A European Vega rocket suffered a cataphoric failure shortly after launch on Monday evening, leading to the loss of $400 million in satellites for Spain and France, reported Space News.
Around 2053 ET Monday, the Vega rocket blasted off from the spaceport at Kourou, French Guiana. The rocket's initial phases appeared to go well, but something went wrong eight minutes into the flight.
Arianespace CEO Stéphane Israël said the rocket appeared to diverge from its planned trajectory during the first burn of its Avum upper stage.
"We can now confirm that the mission is lost.
"Eight minutes after the liftoff, and immediately after the ignition of the engine of the fourth stage of Vega, the Avum stage, we have observed the degradation of the trajectory. It means that the speed was not nominal anymore," Israël said during a launch webcast.
Lost in the launch failure were two Spanish and French satellites, had a value of around $400 million:
"The 750-kilorgam SEOSAT-Ingenio, billed as Spain's first Earth observation satellite, was built by Airbus Defence and Space to provide wide-field imagery for civil applications. The 175-kilogram TARANIS, or Tool for the Analysis of RAdiation from lightNIng and Sprites, was built by the French space agency CNES to study electromagnetic phenomena in the upper atmosphere created by thunderstorms," according to Space News.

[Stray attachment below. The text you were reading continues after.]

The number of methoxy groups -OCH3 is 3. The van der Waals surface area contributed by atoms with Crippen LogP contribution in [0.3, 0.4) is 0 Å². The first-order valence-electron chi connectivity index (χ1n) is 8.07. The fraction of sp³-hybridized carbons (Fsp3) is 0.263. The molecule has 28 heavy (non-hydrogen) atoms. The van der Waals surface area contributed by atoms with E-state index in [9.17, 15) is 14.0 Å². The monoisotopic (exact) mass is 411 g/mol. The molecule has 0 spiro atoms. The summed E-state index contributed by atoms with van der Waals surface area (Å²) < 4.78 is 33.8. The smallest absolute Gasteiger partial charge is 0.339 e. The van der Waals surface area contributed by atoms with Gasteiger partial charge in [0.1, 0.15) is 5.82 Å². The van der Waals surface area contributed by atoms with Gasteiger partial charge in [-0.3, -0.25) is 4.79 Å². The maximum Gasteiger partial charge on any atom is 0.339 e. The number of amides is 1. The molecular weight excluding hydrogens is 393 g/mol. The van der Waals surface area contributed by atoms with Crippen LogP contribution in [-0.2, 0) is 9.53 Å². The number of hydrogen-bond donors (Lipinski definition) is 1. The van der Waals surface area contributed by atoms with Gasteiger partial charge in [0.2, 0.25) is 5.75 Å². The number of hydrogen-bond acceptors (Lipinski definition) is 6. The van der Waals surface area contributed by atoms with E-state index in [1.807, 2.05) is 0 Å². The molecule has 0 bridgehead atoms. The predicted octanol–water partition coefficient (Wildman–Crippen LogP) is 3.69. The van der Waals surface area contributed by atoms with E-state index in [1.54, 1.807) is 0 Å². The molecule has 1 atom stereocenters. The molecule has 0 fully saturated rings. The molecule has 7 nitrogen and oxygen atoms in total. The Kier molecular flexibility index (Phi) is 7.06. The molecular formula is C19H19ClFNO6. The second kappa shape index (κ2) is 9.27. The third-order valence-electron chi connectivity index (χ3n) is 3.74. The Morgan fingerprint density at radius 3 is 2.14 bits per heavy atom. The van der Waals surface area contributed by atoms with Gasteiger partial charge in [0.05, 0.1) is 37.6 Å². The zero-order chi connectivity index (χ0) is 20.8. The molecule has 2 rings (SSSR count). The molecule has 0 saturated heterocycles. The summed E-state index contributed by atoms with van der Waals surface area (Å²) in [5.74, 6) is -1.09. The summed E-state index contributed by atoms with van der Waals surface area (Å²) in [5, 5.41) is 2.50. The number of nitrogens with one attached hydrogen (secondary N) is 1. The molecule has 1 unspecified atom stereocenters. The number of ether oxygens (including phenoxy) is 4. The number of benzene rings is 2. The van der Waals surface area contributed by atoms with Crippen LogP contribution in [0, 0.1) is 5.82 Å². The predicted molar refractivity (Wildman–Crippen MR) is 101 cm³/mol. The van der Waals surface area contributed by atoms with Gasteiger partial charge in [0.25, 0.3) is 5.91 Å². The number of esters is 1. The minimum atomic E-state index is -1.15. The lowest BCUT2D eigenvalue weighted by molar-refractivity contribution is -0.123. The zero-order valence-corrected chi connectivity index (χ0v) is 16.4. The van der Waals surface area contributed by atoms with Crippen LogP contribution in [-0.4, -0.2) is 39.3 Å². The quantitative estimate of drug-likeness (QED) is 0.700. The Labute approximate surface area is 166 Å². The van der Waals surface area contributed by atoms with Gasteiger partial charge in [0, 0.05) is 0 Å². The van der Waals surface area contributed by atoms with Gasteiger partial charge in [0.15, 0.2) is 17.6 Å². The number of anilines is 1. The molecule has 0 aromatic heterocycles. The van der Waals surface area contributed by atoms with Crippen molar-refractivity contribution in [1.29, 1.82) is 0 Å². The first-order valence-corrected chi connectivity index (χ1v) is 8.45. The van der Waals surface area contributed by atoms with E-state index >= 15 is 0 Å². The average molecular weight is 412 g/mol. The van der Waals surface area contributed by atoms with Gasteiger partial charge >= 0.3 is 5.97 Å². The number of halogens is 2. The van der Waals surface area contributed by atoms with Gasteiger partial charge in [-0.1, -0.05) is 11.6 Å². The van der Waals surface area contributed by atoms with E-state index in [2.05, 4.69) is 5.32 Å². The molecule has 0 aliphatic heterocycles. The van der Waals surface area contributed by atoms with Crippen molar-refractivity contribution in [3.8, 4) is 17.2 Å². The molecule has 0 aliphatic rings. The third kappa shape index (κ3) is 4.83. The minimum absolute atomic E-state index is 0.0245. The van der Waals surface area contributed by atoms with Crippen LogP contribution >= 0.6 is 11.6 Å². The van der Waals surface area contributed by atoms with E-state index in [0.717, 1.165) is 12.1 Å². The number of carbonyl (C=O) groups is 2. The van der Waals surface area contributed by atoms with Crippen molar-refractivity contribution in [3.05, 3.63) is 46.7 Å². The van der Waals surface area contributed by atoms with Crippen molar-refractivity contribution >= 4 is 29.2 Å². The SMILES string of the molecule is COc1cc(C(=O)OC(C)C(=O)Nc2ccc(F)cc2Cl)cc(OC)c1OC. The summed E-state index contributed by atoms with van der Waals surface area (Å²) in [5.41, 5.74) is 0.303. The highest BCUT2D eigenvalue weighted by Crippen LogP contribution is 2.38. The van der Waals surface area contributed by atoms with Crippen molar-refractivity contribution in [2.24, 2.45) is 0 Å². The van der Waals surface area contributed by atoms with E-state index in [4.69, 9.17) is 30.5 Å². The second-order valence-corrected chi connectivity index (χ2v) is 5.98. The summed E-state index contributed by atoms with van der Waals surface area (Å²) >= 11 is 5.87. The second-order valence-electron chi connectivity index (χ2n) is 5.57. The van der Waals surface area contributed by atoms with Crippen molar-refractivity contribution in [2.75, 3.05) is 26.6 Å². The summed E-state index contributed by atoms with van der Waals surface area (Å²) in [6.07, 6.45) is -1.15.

The latest failure is the second in three flights for Europe's Vega rocket program. The next Vega launch is scheduled for early 2021, carrying the Pléiades-Neo 1 imaging satellite and other payloads.
Avio, the maker of the Vega rocket, saw its equity shares fall by as much as 16% on Tuesday following the failed launch.
Meanwhile, the SpaceX Crew Dragon spacecraft launched from Florida's Kennedy Space Center Sunday and docked at the space station on Monday night, carrying four astronauts.